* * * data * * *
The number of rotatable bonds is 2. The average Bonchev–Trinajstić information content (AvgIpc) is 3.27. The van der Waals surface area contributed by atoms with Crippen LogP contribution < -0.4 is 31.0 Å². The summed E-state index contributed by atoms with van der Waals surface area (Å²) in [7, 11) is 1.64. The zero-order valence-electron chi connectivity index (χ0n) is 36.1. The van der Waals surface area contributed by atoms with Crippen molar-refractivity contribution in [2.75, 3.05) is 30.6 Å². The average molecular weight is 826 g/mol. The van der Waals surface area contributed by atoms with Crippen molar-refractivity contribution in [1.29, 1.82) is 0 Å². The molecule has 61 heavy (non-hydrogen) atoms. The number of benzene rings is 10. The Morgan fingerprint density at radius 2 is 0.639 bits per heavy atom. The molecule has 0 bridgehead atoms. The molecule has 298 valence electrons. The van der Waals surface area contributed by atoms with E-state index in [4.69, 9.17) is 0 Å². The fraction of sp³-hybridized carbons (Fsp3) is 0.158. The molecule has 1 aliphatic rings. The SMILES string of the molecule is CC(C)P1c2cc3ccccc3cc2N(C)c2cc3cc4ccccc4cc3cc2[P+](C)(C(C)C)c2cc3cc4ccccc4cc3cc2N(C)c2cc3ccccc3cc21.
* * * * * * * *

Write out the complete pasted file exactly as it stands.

The number of rotatable bonds is 2. The average Bonchev–Trinajstić information content (AvgIpc) is 3.27. The van der Waals surface area contributed by atoms with Crippen LogP contribution < -0.4 is 31.0 Å². The summed E-state index contributed by atoms with van der Waals surface area (Å²) in [7, 11) is 1.64. The zero-order valence-electron chi connectivity index (χ0n) is 36.1. The van der Waals surface area contributed by atoms with Crippen molar-refractivity contribution in [2.75, 3.05) is 30.6 Å². The average molecular weight is 826 g/mol. The van der Waals surface area contributed by atoms with Crippen molar-refractivity contribution in [1.29, 1.82) is 0 Å². The molecule has 61 heavy (non-hydrogen) atoms. The number of benzene rings is 10. The Morgan fingerprint density at radius 2 is 0.639 bits per heavy atom. The molecule has 0 bridgehead atoms. The molecule has 298 valence electrons. The van der Waals surface area contributed by atoms with E-state index in [4.69, 9.17) is 0 Å². The fraction of sp³-hybridized carbons (Fsp3) is 0.158. The molecule has 1 aliphatic rings. The SMILES string of the molecule is CC(C)P1c2cc3ccccc3cc2N(C)c2cc3cc4ccccc4cc3cc2[P+](C)(C(C)C)c2cc3cc4ccccc4cc3cc2N(C)c2cc3ccccc3cc21.